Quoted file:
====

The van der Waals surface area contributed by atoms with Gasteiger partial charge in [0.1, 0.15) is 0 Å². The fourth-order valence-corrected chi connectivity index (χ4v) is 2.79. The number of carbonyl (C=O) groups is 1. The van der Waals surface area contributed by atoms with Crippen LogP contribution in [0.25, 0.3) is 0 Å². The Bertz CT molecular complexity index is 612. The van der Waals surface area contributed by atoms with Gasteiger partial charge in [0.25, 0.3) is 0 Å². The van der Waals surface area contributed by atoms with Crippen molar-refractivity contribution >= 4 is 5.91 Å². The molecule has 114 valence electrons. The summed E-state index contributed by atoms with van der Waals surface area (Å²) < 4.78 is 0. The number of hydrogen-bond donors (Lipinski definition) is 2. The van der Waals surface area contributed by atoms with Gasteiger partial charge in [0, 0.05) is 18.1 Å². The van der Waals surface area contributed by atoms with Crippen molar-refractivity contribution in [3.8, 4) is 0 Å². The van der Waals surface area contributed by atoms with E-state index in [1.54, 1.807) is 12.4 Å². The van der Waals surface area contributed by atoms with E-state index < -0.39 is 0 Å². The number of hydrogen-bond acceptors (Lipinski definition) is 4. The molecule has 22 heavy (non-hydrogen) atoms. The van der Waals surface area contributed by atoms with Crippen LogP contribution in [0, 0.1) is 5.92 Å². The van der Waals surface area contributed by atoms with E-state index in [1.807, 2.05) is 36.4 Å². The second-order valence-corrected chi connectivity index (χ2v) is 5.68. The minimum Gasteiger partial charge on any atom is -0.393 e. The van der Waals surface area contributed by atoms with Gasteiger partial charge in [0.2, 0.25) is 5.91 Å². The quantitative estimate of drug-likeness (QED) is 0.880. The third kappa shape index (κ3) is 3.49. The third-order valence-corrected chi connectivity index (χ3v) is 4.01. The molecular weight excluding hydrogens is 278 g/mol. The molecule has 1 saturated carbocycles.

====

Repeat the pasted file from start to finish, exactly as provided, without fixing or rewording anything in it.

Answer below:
The van der Waals surface area contributed by atoms with Gasteiger partial charge in [0.1, 0.15) is 0 Å². The fourth-order valence-corrected chi connectivity index (χ4v) is 2.79. The number of carbonyl (C=O) groups is 1. The van der Waals surface area contributed by atoms with Crippen LogP contribution in [0.25, 0.3) is 0 Å². The Bertz CT molecular complexity index is 612. The van der Waals surface area contributed by atoms with Gasteiger partial charge in [0.25, 0.3) is 0 Å². The van der Waals surface area contributed by atoms with Crippen molar-refractivity contribution >= 4 is 5.91 Å². The molecule has 114 valence electrons. The summed E-state index contributed by atoms with van der Waals surface area (Å²) < 4.78 is 0. The number of hydrogen-bond donors (Lipinski definition) is 2. The van der Waals surface area contributed by atoms with Gasteiger partial charge in [0, 0.05) is 18.1 Å². The van der Waals surface area contributed by atoms with Crippen molar-refractivity contribution in [3.8, 4) is 0 Å². The van der Waals surface area contributed by atoms with E-state index in [1.54, 1.807) is 12.4 Å². The van der Waals surface area contributed by atoms with E-state index < -0.39 is 0 Å². The number of hydrogen-bond acceptors (Lipinski definition) is 4. The molecule has 22 heavy (non-hydrogen) atoms. The van der Waals surface area contributed by atoms with Crippen LogP contribution in [0, 0.1) is 5.92 Å². The van der Waals surface area contributed by atoms with E-state index in [1.807, 2.05) is 36.4 Å². The second-order valence-corrected chi connectivity index (χ2v) is 5.68. The minimum Gasteiger partial charge on any atom is -0.393 e. The van der Waals surface area contributed by atoms with Gasteiger partial charge in [0.2, 0.25) is 5.91 Å². The quantitative estimate of drug-likeness (QED) is 0.880. The third kappa shape index (κ3) is 3.49. The third-order valence-corrected chi connectivity index (χ3v) is 4.01. The molecular weight excluding hydrogens is 278 g/mol. The molecule has 1 saturated carbocycles.